What is Marma? The knowledge of Marma, the vital energy centers in the body, was explained in ancient Ayurvedic texts. Marmas are secret vital points of the body and mind, the seat for consciousness, and the energy reservoirs. Marmas are junction points of muscles, veins, ligaments, bones, and joints. The seat of Prana (vital energy) resides in the Marmas. Marmas are important key energy centers in Ayurveda, Yoga and Meditation. Marmas connect to various subtle nerves (Nadis) and energy wheels (Chakras) and resemble the acupressure points. The life force (Prana) situates in the Marma points. Toxins, stress and negative emotions can get blocked in the marma points for years, leading to pain, energy blockage, swelling and various kinds of illnesses. Blocked marmas are removed in Ayurveda through applying pressure, massage oils, warmth, external use of herbal and aromatic oils, and sound therapy. Marmas are key points to focus on while performing ayurvedic massage.
Legends in Ayurveda and Yoga
About the Conference
15.0 PACE (Professional Ayurvedic Continuing Education) Credits from AAPNA (Association of Ayurvedic Professionals of North America, Inc. USA
Ayurveda & Marma Therapy / Marma Yoga
Pandit Neil Sahil Parmeswar, Pennsylvania, USA - is a Vedic Pundit and has been studying scripture for many years. He has more than 10 years experience in studying Vedas, Patanjali’s Ashtanga Yoga, and meditation techniques, studying under his gurus. He has also had experience in scriptures from other faiths, including the Bible and the Quran. He performs poojas & yajnas (Vedic prayer ceremonies) and teaches Vedas, mantra recitation, and yoga (as revealed by the ancient sages). Topic: Mantra Yoga for Marma Therapy Abstract: Mantra Yoga is a powerful tool for Marma Therapy. The ancient science of Mantra Yoga and Mantra Purusha is a lost part of modern Ayurveda and Yoga. The practice of mantra has many physical, mental, and spiritual healing benefits.
Shekhar Annambhotla, BAMS, MD-Ayu, RAD, RDAM, ERYT-500, LMT, FAAPNA, Pennsylvania, USA - who was trained in India and has been practicing and teaching ayurveda worldwide since 1988. Ayurveda is not just a system of alternative system of healing, but is actually a comprehensive and ancient science of health. It is Shekhar’s belief that due to the open nature of ayurveda and its timeless principles, it is a boon to those of us living in the modern, stressful world. Shekhar’s mission is to educate and help people live healthier lives with Ayurveda. Shekhar has the opportunity to serve at Maharishi Vedic Schools and Universities in The Netherlands, Austria, Hungary, Italy, Germany, France, Switzerland, Great Britain, Ireland, Portugal, Spain, Belgium, Trinidad, Guadeloupe, Jamaica (Caribbean Island), Colombia (South America), Peru, Costa Rica, Canada, Mexico and the U.S.A. He has taught ayurveda courses in many prestigious universities in the United States including University of Pennsylvania (UPENN), University of Medicine & Dentistry in NJ (UMDNJ), Hershey Medical School, Jefferson Medical School, University of Penn Nursing School, and others. Topic: Healing the Marmas to improve health Abstract:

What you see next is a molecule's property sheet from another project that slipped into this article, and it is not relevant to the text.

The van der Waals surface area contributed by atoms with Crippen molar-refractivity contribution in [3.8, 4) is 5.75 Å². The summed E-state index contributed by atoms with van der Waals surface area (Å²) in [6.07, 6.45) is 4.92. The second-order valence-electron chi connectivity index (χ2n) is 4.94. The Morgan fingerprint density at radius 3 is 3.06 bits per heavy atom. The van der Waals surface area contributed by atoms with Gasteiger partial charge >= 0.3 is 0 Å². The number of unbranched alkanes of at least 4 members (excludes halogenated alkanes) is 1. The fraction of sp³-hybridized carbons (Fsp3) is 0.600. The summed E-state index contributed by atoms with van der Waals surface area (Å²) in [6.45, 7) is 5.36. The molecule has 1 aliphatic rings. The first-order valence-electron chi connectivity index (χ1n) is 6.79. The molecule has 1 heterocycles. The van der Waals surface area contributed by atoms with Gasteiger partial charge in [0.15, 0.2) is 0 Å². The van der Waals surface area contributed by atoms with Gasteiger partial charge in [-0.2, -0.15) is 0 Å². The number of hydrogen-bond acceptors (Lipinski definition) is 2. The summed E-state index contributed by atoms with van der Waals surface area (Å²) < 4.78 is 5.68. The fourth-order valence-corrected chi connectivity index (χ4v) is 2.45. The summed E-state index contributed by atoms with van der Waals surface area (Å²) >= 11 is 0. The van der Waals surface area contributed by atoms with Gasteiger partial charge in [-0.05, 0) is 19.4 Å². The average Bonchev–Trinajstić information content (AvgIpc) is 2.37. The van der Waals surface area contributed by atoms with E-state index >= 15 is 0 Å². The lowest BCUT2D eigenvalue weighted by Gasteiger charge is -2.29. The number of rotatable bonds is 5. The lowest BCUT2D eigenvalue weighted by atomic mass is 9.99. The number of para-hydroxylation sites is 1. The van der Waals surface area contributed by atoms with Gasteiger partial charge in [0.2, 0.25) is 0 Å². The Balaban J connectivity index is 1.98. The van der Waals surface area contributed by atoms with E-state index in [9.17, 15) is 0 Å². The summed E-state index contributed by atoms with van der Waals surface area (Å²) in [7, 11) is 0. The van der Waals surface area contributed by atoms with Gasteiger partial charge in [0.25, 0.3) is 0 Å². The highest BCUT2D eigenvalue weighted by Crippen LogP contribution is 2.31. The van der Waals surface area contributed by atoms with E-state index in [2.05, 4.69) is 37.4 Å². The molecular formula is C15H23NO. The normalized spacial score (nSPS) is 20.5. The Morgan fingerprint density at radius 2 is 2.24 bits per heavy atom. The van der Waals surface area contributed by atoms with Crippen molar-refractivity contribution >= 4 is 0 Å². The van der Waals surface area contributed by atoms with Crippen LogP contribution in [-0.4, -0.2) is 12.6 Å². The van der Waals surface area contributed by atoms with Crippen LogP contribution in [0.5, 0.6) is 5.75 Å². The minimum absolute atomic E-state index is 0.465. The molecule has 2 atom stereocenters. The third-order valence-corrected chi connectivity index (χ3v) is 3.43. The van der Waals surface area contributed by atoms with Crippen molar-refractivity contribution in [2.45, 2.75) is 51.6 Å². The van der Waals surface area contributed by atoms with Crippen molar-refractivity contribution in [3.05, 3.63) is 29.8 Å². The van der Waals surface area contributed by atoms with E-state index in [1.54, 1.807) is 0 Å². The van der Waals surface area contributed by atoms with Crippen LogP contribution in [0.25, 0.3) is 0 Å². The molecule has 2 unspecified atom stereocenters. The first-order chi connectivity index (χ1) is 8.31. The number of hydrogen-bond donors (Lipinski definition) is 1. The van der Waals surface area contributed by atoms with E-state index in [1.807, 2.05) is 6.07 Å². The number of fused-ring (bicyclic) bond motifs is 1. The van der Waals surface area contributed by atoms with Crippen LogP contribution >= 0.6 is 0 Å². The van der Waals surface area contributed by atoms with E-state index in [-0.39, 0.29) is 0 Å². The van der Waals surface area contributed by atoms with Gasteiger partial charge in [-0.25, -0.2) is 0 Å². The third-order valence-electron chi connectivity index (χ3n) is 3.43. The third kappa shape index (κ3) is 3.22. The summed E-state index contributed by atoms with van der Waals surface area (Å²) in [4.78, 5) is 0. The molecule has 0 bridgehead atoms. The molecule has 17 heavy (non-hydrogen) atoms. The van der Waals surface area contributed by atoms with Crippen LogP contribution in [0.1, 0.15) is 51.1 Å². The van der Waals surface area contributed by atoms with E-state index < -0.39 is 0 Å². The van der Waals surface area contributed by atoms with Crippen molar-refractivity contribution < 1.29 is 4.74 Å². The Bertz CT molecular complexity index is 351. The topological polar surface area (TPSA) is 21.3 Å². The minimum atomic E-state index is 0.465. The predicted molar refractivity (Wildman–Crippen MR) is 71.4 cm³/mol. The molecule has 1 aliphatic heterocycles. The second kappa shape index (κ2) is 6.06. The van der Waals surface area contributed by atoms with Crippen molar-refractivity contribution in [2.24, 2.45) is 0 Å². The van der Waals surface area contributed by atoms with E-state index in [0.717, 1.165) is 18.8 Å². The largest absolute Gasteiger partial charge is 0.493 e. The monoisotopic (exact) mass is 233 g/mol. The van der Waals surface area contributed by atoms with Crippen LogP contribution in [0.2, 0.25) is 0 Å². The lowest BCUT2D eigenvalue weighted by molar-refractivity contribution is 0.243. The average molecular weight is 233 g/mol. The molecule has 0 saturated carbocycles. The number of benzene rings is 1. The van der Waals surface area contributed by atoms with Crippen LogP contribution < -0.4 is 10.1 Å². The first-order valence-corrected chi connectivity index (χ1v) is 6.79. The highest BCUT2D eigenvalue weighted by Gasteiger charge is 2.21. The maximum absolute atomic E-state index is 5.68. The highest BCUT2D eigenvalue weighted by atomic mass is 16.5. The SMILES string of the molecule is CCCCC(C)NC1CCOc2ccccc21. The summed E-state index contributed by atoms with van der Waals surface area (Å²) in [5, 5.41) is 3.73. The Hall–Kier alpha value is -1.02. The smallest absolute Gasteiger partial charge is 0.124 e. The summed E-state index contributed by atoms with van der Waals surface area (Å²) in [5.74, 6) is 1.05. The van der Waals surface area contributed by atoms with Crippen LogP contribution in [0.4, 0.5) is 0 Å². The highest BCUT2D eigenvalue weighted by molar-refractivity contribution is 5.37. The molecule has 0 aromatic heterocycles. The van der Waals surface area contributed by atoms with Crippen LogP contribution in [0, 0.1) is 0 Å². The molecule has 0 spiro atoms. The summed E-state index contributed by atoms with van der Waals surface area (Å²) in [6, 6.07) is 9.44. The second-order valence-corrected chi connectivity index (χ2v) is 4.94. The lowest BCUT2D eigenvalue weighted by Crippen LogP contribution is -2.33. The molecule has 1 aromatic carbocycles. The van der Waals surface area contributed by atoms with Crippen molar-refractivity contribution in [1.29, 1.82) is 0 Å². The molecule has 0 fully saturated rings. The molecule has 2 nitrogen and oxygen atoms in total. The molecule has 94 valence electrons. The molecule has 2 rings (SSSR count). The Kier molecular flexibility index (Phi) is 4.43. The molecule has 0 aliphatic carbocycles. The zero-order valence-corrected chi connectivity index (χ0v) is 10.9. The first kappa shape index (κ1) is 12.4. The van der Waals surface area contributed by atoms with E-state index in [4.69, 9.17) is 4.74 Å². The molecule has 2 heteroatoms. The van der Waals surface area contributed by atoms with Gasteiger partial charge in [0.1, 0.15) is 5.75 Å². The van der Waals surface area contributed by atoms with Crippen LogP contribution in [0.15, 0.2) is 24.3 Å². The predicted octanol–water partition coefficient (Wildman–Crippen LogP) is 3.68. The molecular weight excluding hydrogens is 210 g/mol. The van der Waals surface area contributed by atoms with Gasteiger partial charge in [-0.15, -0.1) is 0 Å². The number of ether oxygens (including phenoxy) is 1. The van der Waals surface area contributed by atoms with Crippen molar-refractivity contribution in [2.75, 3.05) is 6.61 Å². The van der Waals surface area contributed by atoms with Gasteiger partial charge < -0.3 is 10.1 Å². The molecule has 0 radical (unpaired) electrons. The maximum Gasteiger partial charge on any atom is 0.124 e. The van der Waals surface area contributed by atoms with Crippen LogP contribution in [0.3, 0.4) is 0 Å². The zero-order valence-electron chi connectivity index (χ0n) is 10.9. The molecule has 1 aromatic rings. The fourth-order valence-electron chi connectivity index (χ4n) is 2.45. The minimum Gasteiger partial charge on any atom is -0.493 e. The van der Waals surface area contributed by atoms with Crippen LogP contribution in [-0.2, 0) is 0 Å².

Rashi Sharma, BAMS, MD-Ayu, PhD-Ayu, Banaras, India - working as Associate Professor in Department of Kriya Sharir, Faculty of Ayurveda IMS BHU Varanasi Uttar Pradesh I have authored text books based on Ayurveda curriculum for Graduates and Post Graduate scholars .I have been a renowned speaker in International and National scientific conference. I have received various awards from different organizations. Topic: Quick benefits and Importance of marma in Ayurveda Abstract: Marma in Ayurveda means important sites or points in our body which are essentially to be saved from external agents. There are different types of marma described in Ayurveda based on their location and vitality. However, the total number of marma described in sushrut samhita is 107. Depending upon the type of marma,any trauma can cause a permanent disability and even death may occur.